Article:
Updated: May 13, 2019 at 5:07 p.m.
A new speaker series in the School of Business highlighted the school’s ties to the business world and boosted its visibility on social media in its first semester, officials said.
Administrators concluded the inaugural series of George Talks Business – 15 interviews between business school professors or officials and business professionals – with a conversation featuring International Monetary Fund Managing Director Christine Lagarde earlier this month. Officials said the series, which will continue next semester and may feature summer events, boosted the business school’s reputation by showcasing the expertise and experience of faculty.
University spokesman Jason Shevrin said Leo Moersen, the associate dean for undergraduate programs, devised the series as a method for industry professionals to share knowledge with the business school community. Vivek Choudhury, the outgoing associate dean for strategic initiatives, helped to develop the concept for the project through its first series.
“The ‘George Talks Business’ series was conceived as an information-sharing vehicle to showcase the scope, depth and breadth of GWSB’s expertise in business and business education, both within the wider GWSB community – students, faculty, staff, and especially alumni – as well as with the outside world,” he said in an email. “It’s proven to be an effective, informative and entertaining initiative.”
The series kicked off this semester with a conversation between University President Thomas LeBlanc and business school Dean Anuj Mehrotra. The events are part of Mehrotra’s initiative to prioritize student and alumni engagement with the business school community, which has also included the launch of an online happy hour to connect alumni and online students through video chats.
Shevrin said several of the events attracted more than 2,000 online views and large in-person audiences. Recordings of the conversations are available on the business school’s website and YouTube channel.
“‘George Talks Business’ has consistently drawn respectable in-person audiences, and on occasion, near-capacity crowds,” he said.
Shevrin added that the events helped the school grow its social media audience by more than 100 new subscribers to the school’s YouTube channel and more than 300 new followers on the school’s Facebook page.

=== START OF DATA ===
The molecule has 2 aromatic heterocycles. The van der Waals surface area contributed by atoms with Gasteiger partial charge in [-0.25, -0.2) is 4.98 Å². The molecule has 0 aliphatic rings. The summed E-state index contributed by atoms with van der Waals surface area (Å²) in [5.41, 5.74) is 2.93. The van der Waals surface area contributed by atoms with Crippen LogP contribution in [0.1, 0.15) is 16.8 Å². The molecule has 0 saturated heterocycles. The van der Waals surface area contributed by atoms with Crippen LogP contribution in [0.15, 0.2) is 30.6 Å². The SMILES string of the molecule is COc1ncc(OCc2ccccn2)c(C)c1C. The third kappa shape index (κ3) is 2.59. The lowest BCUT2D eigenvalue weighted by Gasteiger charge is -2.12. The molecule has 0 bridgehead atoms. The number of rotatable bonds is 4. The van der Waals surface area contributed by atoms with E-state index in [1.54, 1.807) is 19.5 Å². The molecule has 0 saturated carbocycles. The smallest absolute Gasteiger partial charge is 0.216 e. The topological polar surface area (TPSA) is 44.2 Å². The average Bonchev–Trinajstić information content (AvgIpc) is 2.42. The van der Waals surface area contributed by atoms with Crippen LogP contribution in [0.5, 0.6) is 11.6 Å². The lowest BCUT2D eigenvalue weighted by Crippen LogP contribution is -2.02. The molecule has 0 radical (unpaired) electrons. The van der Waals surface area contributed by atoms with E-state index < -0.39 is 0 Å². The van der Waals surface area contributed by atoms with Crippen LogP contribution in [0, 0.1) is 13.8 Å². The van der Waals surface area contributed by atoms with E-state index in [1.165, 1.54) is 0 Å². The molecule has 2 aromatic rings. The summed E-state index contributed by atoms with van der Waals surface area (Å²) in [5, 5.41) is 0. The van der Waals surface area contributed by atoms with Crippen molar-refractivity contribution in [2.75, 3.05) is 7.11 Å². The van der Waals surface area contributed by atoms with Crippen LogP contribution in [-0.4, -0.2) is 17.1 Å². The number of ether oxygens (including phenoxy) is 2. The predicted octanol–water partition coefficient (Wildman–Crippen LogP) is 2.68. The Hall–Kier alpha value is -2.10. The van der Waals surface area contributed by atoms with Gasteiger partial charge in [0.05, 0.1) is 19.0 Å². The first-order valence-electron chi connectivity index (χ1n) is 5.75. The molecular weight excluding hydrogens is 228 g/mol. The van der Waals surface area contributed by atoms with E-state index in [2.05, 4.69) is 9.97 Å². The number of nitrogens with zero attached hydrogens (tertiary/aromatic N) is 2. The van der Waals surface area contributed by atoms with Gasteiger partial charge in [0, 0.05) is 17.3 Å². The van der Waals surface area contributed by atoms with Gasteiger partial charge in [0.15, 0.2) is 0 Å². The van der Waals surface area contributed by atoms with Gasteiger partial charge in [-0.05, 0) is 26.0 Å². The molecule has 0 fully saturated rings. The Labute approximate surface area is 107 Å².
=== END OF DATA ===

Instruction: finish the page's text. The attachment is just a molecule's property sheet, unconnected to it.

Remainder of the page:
He said none of the 15 speakers were paid to appear, but each received an “inexpensive” gift like GW-branded apparel.
Participants in the speaker series said the events helped the speakers promote their research and connected industry executives with the business school community.
Donna Hoffman, a professor of marketing and the co-director of the Center for the Connected Consumer – the business school’s marketing research collaborative – spoke at one of the conversations in February about changes in technology.
She said the series was an “exciting” way to inform the large virtual audience about the work research faculty conduct outside the classroom.
“I understand that a lot of people watched the video on Facebook, so that means the benefits extend beyond our students here on campus to the broader GW community and even beyond,” Hoffman said in an email.
Jennifer Vey, a senior fellow with the Metropolitan Policy Program at the Brookings Institute, said her appearance on campus in March helped her promote her research about innovation districts, a real estate strategy that aims to develop underperforming downtown areas through job opportunities and redesigned neighborhoods.
She said the series was an opportunity for her to unveil her findings to more students, faculty and others by reaching a virtual audience in addition to the in-person interview.
Chris Leinberger, a research professor and chair of GW’s Center for Real Estate and Urban Analysis, interviewed Vey and Gabriel Galvan, the executive director of The MITRE Corporation, a nonprofit organization that provides technical guidance to the federal government. He said many of the events centered around “cutting-edge” research topics, which can start a conversation that inspires students and faculty to learn more.
Leinberger said after Vey’s talk, a student’s question about applying her research to Foggy Bottom led the researchers to revisit their analysis and make the final presentation of their research more comprehensive.
Danny Leipziger, a professor of international business, said his interviews of Lagarde, the IMF director, and Kristalina Georgieva, the chief executive officer of the World Bank, underscored the high-profile connections the business school can draw upon.
“If you’re looking around Washington at the U.S. administration, the top three jobs are the head of the fed, the head of the World Bank and the head of the IMF, so anytime we can get people of that caliber to come and talk to our students, it’s a big plus,” he said.
He added that students’ “perceptive” questions demonstrated their intelligence and knowledge of the business industry to the guests on the series.
“They showed both the head of the bank and the head of the IMF that our students were thinking about global issues in a very sophisticated way,” he said.
The post was updated to reflect the following correction:
The Hatchet incorrectly reported that Vivek Choudhury developed the idea for the speaker series while he served as the interim dean of the business school. He helped conceptualize the project during its first season as the associate dean for strategic initiatives. We regret this error.